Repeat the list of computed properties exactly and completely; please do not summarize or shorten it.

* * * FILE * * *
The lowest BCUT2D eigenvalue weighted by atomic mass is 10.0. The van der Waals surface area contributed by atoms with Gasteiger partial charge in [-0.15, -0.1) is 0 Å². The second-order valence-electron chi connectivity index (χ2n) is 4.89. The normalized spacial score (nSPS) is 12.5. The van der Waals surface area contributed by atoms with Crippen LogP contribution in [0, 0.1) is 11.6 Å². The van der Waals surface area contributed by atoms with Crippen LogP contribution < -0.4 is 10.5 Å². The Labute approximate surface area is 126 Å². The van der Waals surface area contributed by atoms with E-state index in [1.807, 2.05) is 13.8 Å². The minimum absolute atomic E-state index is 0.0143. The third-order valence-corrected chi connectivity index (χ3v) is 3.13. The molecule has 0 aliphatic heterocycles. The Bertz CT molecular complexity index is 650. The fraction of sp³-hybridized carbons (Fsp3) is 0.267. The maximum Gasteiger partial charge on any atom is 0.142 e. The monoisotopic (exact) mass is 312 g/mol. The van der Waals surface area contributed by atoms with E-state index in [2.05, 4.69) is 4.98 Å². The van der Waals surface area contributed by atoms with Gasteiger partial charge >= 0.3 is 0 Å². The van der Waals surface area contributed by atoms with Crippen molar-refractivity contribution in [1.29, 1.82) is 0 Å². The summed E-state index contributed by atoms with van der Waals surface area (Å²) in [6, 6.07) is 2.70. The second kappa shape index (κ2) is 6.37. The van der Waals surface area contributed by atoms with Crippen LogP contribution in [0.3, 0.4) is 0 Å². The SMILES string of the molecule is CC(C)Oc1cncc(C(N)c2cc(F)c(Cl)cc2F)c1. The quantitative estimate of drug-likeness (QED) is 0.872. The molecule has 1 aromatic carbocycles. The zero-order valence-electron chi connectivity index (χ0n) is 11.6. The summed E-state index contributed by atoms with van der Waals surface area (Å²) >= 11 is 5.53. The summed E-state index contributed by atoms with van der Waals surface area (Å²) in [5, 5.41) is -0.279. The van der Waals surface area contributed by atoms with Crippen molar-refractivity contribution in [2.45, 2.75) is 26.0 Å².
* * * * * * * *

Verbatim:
The lowest BCUT2D eigenvalue weighted by atomic mass is 10.0. The van der Waals surface area contributed by atoms with Gasteiger partial charge in [-0.15, -0.1) is 0 Å². The second-order valence-electron chi connectivity index (χ2n) is 4.89. The normalized spacial score (nSPS) is 12.5. The van der Waals surface area contributed by atoms with Crippen LogP contribution in [0, 0.1) is 11.6 Å². The van der Waals surface area contributed by atoms with Crippen LogP contribution < -0.4 is 10.5 Å². The Labute approximate surface area is 126 Å². The van der Waals surface area contributed by atoms with E-state index in [1.807, 2.05) is 13.8 Å². The minimum absolute atomic E-state index is 0.0143. The third-order valence-corrected chi connectivity index (χ3v) is 3.13. The molecule has 0 aliphatic heterocycles. The Bertz CT molecular complexity index is 650. The fraction of sp³-hybridized carbons (Fsp3) is 0.267. The maximum Gasteiger partial charge on any atom is 0.142 e. The monoisotopic (exact) mass is 312 g/mol. The van der Waals surface area contributed by atoms with E-state index in [2.05, 4.69) is 4.98 Å². The van der Waals surface area contributed by atoms with Gasteiger partial charge >= 0.3 is 0 Å². The van der Waals surface area contributed by atoms with Crippen molar-refractivity contribution in [1.29, 1.82) is 0 Å². The summed E-state index contributed by atoms with van der Waals surface area (Å²) in [6, 6.07) is 2.70. The second kappa shape index (κ2) is 6.37. The van der Waals surface area contributed by atoms with Crippen LogP contribution in [0.3, 0.4) is 0 Å². The SMILES string of the molecule is CC(C)Oc1cncc(C(N)c2cc(F)c(Cl)cc2F)c1. The quantitative estimate of drug-likeness (QED) is 0.872. The molecule has 1 aromatic carbocycles. The zero-order valence-electron chi connectivity index (χ0n) is 11.6. The summed E-state index contributed by atoms with van der Waals surface area (Å²) >= 11 is 5.53. The summed E-state index contributed by atoms with van der Waals surface area (Å²) in [5, 5.41) is -0.279. The van der Waals surface area contributed by atoms with Crippen molar-refractivity contribution in [2.45, 2.75) is 26.0 Å².